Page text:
Preparing for Worship - August 19, 2018
Join us this Sunday as we continue in our series in Hebrews. This week we arrive at Hebrews 6 and discuss the issue of spiritual maturity. Some have falsely thought and taught that salvation is one thing and spiritual maturity is another. It's possible to "be saved" and yet never experience transformation of life and grow to be spiritually mature. Hebrews greatly challenges this division. It's not really possible to separate the reality of salvation from the reality of transformation and maturity. Come hear why. Here are the songs we'll sing together:
1. O CHURCH OF CHRIST INVINCIBLE
Style: This is a modern hymn done in a mid-tempo, english folk style. Like much of Townend's work it is reminiscent of a Beatles song.
Song Info: This song appears on Stuart Townend's newest release - Paths of Grace. It is a hymn of the church meant to draw our attention to truths about what it means to be God's people. The four verses work through some of the hopeful but painful realities of what it means to be the church. In order, they begin with these lines:
"O Church of Christ, invincible...
O chosen people called by grace...
O Church of Christ in sorrow now...
O Church of Christ, upon that day..."
The hymn recognizes that the church is the work of God and cannot be defeated by the devil, she is called by God's grace, she lives in an age where she can expect to suffer because of her faith, but she awaits a wonderful day of vindication and ultimate salvation when Jesus returns.
2. I BELIEVE IN GOD THE FATHER
Style: This hymn has been around in various forms for a long time. The tune itself is a popular Sacred Harp tune from 1844 - Beech Spring. It has a Celtic or Appalachian sound and is mellow and prayerful.
Song Info: This particular arrangement was produced recently by Daniel Justice Snoke and released on a Cardiphonia compilation. The lyrics are a stylized version of the Apostles' Creed. From early times the church has considered the Apostles' Creed to be a full yet succinct definition of the gospel. We don't normally think of it as a proclamation of the gospel because it contains much more than just the cross and resurrection.
But in the Heidelberg Catechism, a revered reformation document, Question 22 asks: "What then must a Christian believe?" Answer: "Everything God promises us in the gospel. That gospel is summarized for us in the articles of our Christian faith -- a creed beyond doubt, and confessed throughout the world." The Catechism goes on to cite and unpack the entirety of the Apostles' Creed.
3. PASS ME NOT O GENTLE SAVIOR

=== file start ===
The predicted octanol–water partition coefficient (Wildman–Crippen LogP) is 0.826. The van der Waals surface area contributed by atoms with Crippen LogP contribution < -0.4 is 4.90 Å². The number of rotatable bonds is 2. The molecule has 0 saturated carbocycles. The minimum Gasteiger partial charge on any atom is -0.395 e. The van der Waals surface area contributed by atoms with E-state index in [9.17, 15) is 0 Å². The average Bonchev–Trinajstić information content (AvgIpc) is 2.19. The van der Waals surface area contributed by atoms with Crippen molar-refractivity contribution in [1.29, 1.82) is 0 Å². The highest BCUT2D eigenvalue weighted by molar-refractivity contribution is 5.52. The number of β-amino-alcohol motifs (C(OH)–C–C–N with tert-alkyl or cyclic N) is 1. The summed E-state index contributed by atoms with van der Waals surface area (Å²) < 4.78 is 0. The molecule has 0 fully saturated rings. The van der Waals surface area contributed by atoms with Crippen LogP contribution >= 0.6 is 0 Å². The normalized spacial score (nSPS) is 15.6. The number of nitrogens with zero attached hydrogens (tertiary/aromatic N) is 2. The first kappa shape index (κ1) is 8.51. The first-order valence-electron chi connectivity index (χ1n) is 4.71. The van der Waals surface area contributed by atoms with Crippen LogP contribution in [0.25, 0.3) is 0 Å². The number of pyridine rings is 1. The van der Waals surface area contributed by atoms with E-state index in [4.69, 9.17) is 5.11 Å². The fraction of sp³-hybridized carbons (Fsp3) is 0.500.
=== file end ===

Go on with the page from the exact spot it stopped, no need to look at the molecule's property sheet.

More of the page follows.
Style: Our version will be easily recognized as the traditional melody, though we will play it in the style of Red Mountain Band with a more southern, alt-country feel. It will be mid-tempo.
Song Info: This hymn was originally written by Fanny Crosby in 1868. Crosby is one of the most famous and beloved hymn writers of the past 200 years. This song has been widely covered in its history by artists that include Bob Dylan and MC Hammer. In this song we entreat the Savior to help us, not to pass us by. This is an appropriate song for this moment in worship because after we have acknowledged God for his goodness we are turning to reflect on our own brokenness and sinful response to God. We are beginning to detect our need for a savior. As we sing this song we ought to attempt to cast off all other helps and false saviors that we turn to in order to absolve ourselves of sin. We should turn to Jesus, the true savior, and pray for his help.
4. Alas! and Did My Savior Bleed?
Style: We will be playing the traditional version of this hymn. It is lo-tempo and contemplative.
Song Info: There seem to be hundreds of version of this hymn out there. The lyrics are so powerful that it has been covered and re-arranged by several artists. Yet the traditional hymn was written by Isaac Watts (lyrics) and Hugh Wilson (music) in the 18th century. This tune fits well at this point in the service because it causes us to meditate on our sinful condition before the Lord. Here we move from rejoicing in the Lord and his goodness in creation to our sinful response to God. Though God has showered infinite grace upon us in making us in his image, we have repaid him by rebelling against his rule in our lives. Yet this song is also about God's surprising mercy in sending his own Son to come as man and die for our rebellion.
5. AND CAN IT BE?
Style: We will play the traditional music for this song while including drums. It will be the familiar tune with a bit more energy.
Song Info: This hymn is likely one of the best loved of Charles Wesley's 6000 hymns that he wrote. The song was written in 1738 as a celebration of Wesley's conversion. The line: "I woke, the dungeon flamed with light/ my chains fell off, my heart was free/ I rose went forth and followed thee" are often quoted in sermons. This song fits well at this point in worship because we are acknowledging our need for conversion. Some of us need to be converted for the first time, some of us need a fresh experience of grace to stir up our obedience. We look to hear of God's grace in the sermon that follows.
See you Sunday!